A jack of all trades living in rural Maine discovers the soul summoning sound of the Scottish small pipes. He orders a pair from Scotland. After a month’s time they break down in Maine’s dry winter climate, so he sets out on the tradition rich journey of making them on his own.
People look at me as a really strange bird.
Yow, that’s hot!
It is a very soul summoning instrument. The first time I heard them I was blown away by the richness and the delicacies of the sounds and I was hooked. I came back. Ordered a set from Scotland. And it came to me and I played them for about a month. And our environment over here is very dry so the reeds shut down.
I was stuck! I had a set of small pipes that wouldn’t play, so that’s when I started looking at them saying “you know maybe I could actually make these things”.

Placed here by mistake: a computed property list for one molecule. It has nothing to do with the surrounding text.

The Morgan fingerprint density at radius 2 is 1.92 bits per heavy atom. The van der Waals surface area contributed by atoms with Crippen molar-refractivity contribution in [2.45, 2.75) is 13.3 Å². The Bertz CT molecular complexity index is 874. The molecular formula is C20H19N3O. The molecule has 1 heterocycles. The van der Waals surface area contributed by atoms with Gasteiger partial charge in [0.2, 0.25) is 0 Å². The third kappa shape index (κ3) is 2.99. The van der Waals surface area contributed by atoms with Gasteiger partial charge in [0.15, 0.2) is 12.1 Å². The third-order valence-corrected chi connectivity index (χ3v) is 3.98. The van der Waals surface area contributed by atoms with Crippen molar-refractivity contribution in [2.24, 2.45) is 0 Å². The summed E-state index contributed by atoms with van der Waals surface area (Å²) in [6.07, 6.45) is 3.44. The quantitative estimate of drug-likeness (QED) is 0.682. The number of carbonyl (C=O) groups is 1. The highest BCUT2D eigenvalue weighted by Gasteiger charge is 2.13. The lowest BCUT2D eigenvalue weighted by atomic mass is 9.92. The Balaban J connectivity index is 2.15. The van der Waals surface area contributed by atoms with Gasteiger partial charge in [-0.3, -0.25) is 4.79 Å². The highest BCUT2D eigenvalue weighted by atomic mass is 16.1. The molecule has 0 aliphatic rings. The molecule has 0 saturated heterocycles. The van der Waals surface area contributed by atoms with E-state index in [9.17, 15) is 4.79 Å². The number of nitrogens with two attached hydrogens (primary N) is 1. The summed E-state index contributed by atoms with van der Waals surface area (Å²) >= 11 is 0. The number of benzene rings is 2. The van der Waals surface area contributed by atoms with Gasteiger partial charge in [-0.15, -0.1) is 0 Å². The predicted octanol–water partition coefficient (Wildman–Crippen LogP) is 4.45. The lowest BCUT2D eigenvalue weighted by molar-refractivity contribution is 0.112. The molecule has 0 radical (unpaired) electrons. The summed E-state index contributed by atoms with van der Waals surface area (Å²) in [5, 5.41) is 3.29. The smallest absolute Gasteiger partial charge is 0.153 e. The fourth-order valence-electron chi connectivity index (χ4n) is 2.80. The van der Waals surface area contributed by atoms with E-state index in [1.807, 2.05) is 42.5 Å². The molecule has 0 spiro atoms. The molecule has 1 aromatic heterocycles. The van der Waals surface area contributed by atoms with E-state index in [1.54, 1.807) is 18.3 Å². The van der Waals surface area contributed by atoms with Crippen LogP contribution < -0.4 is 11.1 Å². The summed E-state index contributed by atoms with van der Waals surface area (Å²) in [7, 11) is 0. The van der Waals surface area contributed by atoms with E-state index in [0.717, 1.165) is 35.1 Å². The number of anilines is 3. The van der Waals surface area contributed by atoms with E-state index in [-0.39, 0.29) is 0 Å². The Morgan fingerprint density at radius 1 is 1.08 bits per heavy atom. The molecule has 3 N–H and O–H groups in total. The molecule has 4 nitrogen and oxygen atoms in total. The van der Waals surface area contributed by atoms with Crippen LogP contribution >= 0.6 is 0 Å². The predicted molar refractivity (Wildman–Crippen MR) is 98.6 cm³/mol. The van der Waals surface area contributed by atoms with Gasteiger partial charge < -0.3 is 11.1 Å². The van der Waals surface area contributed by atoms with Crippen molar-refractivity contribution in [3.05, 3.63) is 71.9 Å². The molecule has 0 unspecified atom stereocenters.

There’s no school for bagpipe making so it’s a labor of love. There’s the tangibility of what I do, the smell of the wood, the chips. All that speaks to me.
I love that feeling that I’m here – breathing, tasting, smelling earth.
It’s also an instrument that summons all my senses, because when you get that bag under your arm and you can feel this instrument that is vibrating under your arm and you’re in this pocket of sound.
I can remember that I was fortunate to march in our Highland pipe band in the parades in the front row. So you’re marching along and you know you’re looking ahead…you know to bring people that joy, to stir somebody’s soul, what more could you ask for?